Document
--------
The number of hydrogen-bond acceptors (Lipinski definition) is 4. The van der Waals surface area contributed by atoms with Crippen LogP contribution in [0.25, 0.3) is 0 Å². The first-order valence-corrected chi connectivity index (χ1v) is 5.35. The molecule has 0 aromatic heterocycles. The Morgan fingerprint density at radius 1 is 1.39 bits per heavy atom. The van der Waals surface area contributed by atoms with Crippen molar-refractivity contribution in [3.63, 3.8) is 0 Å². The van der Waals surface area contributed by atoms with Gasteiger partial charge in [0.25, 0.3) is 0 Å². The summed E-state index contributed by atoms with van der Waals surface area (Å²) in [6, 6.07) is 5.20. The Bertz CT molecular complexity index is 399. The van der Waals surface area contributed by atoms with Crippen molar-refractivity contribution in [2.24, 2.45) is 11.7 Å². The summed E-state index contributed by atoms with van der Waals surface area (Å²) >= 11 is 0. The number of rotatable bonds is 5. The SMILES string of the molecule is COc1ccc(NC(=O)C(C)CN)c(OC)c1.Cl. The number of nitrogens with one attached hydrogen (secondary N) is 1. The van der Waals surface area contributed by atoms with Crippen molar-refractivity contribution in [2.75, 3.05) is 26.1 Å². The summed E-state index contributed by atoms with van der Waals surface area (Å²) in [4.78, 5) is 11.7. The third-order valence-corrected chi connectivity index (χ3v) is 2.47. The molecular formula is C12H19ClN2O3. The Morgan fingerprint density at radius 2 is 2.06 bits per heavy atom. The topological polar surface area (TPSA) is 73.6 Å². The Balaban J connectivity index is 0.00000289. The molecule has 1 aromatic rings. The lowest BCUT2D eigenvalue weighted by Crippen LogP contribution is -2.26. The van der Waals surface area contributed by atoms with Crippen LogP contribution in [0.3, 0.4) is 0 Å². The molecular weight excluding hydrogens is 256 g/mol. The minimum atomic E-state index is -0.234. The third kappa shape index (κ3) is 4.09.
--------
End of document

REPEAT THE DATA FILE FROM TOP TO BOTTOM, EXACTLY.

The number of hydrogen-bond acceptors (Lipinski definition) is 4. The van der Waals surface area contributed by atoms with Crippen LogP contribution in [0.25, 0.3) is 0 Å². The first-order valence-corrected chi connectivity index (χ1v) is 5.35. The molecule has 0 aromatic heterocycles. The Morgan fingerprint density at radius 1 is 1.39 bits per heavy atom. The van der Waals surface area contributed by atoms with Crippen molar-refractivity contribution in [3.63, 3.8) is 0 Å². The van der Waals surface area contributed by atoms with Gasteiger partial charge in [0.25, 0.3) is 0 Å². The summed E-state index contributed by atoms with van der Waals surface area (Å²) in [6, 6.07) is 5.20. The Bertz CT molecular complexity index is 399. The van der Waals surface area contributed by atoms with Crippen molar-refractivity contribution in [2.24, 2.45) is 11.7 Å². The summed E-state index contributed by atoms with van der Waals surface area (Å²) >= 11 is 0. The number of rotatable bonds is 5. The SMILES string of the molecule is COc1ccc(NC(=O)C(C)CN)c(OC)c1.Cl. The number of nitrogens with one attached hydrogen (secondary N) is 1. The van der Waals surface area contributed by atoms with Crippen molar-refractivity contribution in [2.75, 3.05) is 26.1 Å². The summed E-state index contributed by atoms with van der Waals surface area (Å²) in [4.78, 5) is 11.7. The third-order valence-corrected chi connectivity index (χ3v) is 2.47. The molecular formula is C12H19ClN2O3. The Morgan fingerprint density at radius 2 is 2.06 bits per heavy atom. The topological polar surface area (TPSA) is 73.6 Å². The Balaban J connectivity index is 0.00000289. The molecule has 1 aromatic rings. The lowest BCUT2D eigenvalue weighted by Crippen LogP contribution is -2.26. The van der Waals surface area contributed by atoms with Crippen LogP contribution in [0.3, 0.4) is 0 Å². The molecular weight excluding hydrogens is 256 g/mol. The minimum atomic E-state index is -0.234. The third kappa shape index (κ3) is 4.09.